10 rules of an incompetent professional

Estimated reading time: 4 minutes

Editor’s note: Today we are pleased to present a new Zyncro Blog author, Pedro Amador, considered, in Spain and Latin America, a pioneer in communication, and personal and professional growth. He is a professional speaker, who has appeared numerous times on TV, radio and in the press. He has developed the innovative happiness application miGPSVital, based on the Self-coaching Methodology which improves the productivity of people. He is the author of three books on personal growth and dozens of articles which give great value to his workshops and conferences. He lives in Uruguay but frequently travels to Europe. Welcome Pedro! 

I would like to share the best rules that place ignorance at the most unsuspected limits. I’m positive you’ll recognize someone close to you who appears to be a true professional but who, in reality, isn’t anything more than an unqualified beginner. These are, in my opinion the most important rules:

 

1. “Blame others”: whatever happens, there will always be someone who can be blamed for things that go wrong, however much responsibility, or lack of, they have. In the slang of useless people, this rule is called “passing the buck” or saying “the dog ate my work“.

2. “Steal and use the achievements of others”: which is essential for getting to the top, whilst those at the bottom never stop complaining about our incompetence. In the slang of the useless, this is called “taking all the credit“.

3. “Deny having done anything”: even though you’ve been caught on film committing the worst possible crime, deny it all. It could always be thought that it’s a complex plot created by your worst enemy to question your honesty.

4. “Don’t face up to things and avoid making statements”: never try to defend yourself if you’ve done something bad. You will be accused of things that you hadn’t even thought of. It’s better to avoid making statements and mention a brief: “I haven’t done anything, this is a plot against my honesty and good name”.

5. “Look for false witnesses to back up the lie”: there is always an absent-minded friend, one of those who’s dying to be at your side, who will be willing to state anything, and back up our tale. It’s important to have some to hand.

6. “Get others to make statements for you”: if there is no other alternative, and rule 4 can’t be applied, it’s much better to get others to do it for you. In addition to the witnesses from the previous rule, try to get people who are fairly simple to make statements for you; they’ll end up boring everyone to death.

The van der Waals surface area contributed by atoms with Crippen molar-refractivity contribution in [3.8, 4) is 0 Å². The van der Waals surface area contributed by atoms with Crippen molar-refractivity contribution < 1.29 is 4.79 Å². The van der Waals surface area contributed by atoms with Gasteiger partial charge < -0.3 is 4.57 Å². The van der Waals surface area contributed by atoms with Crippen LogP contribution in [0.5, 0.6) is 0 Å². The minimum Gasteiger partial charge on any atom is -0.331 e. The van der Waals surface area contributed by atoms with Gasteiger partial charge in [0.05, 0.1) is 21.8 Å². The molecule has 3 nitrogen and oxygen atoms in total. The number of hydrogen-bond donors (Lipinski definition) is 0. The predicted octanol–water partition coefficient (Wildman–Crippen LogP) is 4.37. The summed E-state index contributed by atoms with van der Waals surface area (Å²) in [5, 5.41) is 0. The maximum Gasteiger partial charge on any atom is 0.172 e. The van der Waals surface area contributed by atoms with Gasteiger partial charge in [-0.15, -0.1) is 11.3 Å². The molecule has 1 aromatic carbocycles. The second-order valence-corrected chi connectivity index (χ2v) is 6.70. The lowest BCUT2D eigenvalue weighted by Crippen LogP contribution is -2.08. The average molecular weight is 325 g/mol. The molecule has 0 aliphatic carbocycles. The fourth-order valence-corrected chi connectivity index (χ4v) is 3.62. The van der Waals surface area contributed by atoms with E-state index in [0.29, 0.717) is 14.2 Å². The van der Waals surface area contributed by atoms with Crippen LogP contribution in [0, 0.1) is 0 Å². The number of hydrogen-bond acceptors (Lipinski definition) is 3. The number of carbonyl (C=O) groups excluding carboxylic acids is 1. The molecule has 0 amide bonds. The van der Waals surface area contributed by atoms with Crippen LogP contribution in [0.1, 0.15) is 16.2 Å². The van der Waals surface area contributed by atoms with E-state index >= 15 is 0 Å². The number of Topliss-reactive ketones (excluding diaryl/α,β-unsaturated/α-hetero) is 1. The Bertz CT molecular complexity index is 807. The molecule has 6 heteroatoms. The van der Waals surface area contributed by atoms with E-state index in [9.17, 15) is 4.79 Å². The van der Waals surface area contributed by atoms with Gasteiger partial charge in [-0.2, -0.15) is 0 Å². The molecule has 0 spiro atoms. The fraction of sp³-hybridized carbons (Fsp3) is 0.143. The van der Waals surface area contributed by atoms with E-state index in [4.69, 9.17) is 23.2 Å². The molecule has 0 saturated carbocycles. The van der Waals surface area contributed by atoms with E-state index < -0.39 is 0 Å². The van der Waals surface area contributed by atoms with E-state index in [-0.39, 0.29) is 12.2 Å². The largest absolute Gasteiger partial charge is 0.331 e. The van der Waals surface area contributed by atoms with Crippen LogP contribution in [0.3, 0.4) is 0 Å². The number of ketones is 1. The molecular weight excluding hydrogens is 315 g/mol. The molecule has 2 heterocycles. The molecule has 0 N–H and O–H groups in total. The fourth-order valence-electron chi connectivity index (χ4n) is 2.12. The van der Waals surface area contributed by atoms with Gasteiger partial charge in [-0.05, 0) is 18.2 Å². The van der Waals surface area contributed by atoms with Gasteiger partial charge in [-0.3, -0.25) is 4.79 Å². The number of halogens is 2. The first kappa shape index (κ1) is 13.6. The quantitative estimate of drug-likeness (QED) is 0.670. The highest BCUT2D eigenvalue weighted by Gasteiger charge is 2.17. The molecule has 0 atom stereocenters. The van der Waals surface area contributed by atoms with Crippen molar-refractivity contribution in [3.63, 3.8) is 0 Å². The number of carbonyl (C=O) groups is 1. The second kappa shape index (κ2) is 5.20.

7. “Get a lawyer to make statements for you”: once the previous point has been exhausted, it’s best to get a lawyer to respond with excuses and contradictions.

8. “Invent a Saintly role”: if ultimately we have to say something, it’s important to have created a story that elevates us to the level of Holy Spirit and makes everyone believe that under no circumstances would we be capable of such acts.

9. “Throw stones at the enemy”: someone wants to back us into a corner? However saintly they are, they will always have a dark side. Look for it and hit them hard until no doubt remains that the person is worse than the devil.

10. “Invent a conspiracy”: if someone has backed us into a corner, and we haven’t been able to take them down, there is no other alternative than to plot a conspiracy, using a smoke screen. The most common stories are those that involve the abuse or harassment of women, because they always manage to attract nonsensical parrots.

I enjoy talking about positive things, but sometimes it’s important to mention bad practices, because whether we like it or not, they are the first thing we have to avoid. None of these rules have come from the Internet or a book. I have experienced them all first hand, in trials and attacks, and they have helped me to detect what I call human cockroaches. I always recommend the fantastic book by Fernando Trías de Bes, “El libro negro del emprendedor” -The entrepreneur’s black book-, which talks of the huge mistakes that many entrepreneurs make, and believe me, you learn more from mistakes than from success. Following Fernando’s lead, shortly I’ll be able to publish “El libro negro del coach” -The coach’s black book- (or that of the politician, banker, whichever profession you prefer), because there is no lack of examples of incompetent people.

Be careful because lately ignorant people appear to be having great success.